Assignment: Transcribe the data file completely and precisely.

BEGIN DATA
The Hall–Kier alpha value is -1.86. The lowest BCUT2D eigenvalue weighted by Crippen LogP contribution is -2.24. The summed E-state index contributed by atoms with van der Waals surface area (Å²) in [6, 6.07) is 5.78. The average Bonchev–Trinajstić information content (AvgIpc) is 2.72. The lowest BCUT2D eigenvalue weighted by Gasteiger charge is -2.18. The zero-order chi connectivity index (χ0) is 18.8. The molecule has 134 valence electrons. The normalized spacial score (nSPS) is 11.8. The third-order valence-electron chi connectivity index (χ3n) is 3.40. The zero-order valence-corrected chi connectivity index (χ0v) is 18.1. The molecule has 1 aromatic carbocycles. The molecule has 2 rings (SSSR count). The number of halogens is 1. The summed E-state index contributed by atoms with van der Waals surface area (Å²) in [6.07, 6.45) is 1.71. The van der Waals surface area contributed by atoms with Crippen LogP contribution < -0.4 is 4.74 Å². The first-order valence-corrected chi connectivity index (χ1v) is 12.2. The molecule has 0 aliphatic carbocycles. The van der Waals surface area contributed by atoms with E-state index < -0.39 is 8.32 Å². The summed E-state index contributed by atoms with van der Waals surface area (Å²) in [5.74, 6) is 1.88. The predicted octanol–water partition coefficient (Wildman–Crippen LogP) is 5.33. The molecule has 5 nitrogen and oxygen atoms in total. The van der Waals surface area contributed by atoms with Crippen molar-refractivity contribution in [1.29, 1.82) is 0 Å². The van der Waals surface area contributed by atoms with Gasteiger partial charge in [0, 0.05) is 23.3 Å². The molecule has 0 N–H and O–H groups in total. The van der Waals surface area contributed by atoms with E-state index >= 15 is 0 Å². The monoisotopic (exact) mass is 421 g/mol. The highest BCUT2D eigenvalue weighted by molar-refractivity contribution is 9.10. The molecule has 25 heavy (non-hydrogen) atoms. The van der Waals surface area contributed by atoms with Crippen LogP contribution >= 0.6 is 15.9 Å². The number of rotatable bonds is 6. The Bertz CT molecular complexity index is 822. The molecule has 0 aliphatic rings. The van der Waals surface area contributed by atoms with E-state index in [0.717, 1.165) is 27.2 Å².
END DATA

The Hall–Kier alpha value is -1.86. The lowest BCUT2D eigenvalue weighted by Crippen LogP contribution is -2.24. The summed E-state index contributed by atoms with van der Waals surface area (Å²) in [6, 6.07) is 5.78. The average Bonchev–Trinajstić information content (AvgIpc) is 2.72. The lowest BCUT2D eigenvalue weighted by Gasteiger charge is -2.18. The zero-order chi connectivity index (χ0) is 18.8. The molecule has 134 valence electrons. The normalized spacial score (nSPS) is 11.8. The third-order valence-electron chi connectivity index (χ3n) is 3.40. The zero-order valence-corrected chi connectivity index (χ0v) is 18.1. The molecule has 1 aromatic carbocycles. The molecule has 2 rings (SSSR count). The number of halogens is 1. The summed E-state index contributed by atoms with van der Waals surface area (Å²) in [6.07, 6.45) is 1.71. The van der Waals surface area contributed by atoms with Crippen LogP contribution < -0.4 is 4.74 Å². The first-order valence-corrected chi connectivity index (χ1v) is 12.2. The molecule has 0 aliphatic carbocycles. The van der Waals surface area contributed by atoms with E-state index < -0.39 is 8.32 Å². The summed E-state index contributed by atoms with van der Waals surface area (Å²) in [5.74, 6) is 1.88. The predicted octanol–water partition coefficient (Wildman–Crippen LogP) is 5.33. The molecule has 5 nitrogen and oxygen atoms in total. The van der Waals surface area contributed by atoms with Crippen molar-refractivity contribution in [1.29, 1.82) is 0 Å². The van der Waals surface area contributed by atoms with Gasteiger partial charge in [0, 0.05) is 23.3 Å². The molecule has 0 N–H and O–H groups in total. The van der Waals surface area contributed by atoms with E-state index >= 15 is 0 Å². The monoisotopic (exact) mass is 421 g/mol. The highest BCUT2D eigenvalue weighted by molar-refractivity contribution is 9.10. The molecule has 25 heavy (non-hydrogen) atoms. The van der Waals surface area contributed by atoms with Crippen LogP contribution >= 0.6 is 15.9 Å². The number of rotatable bonds is 6. The Bertz CT molecular complexity index is 822. The molecule has 0 aliphatic rings. The van der Waals surface area contributed by atoms with E-state index in [0.717, 1.165) is 27.2 Å².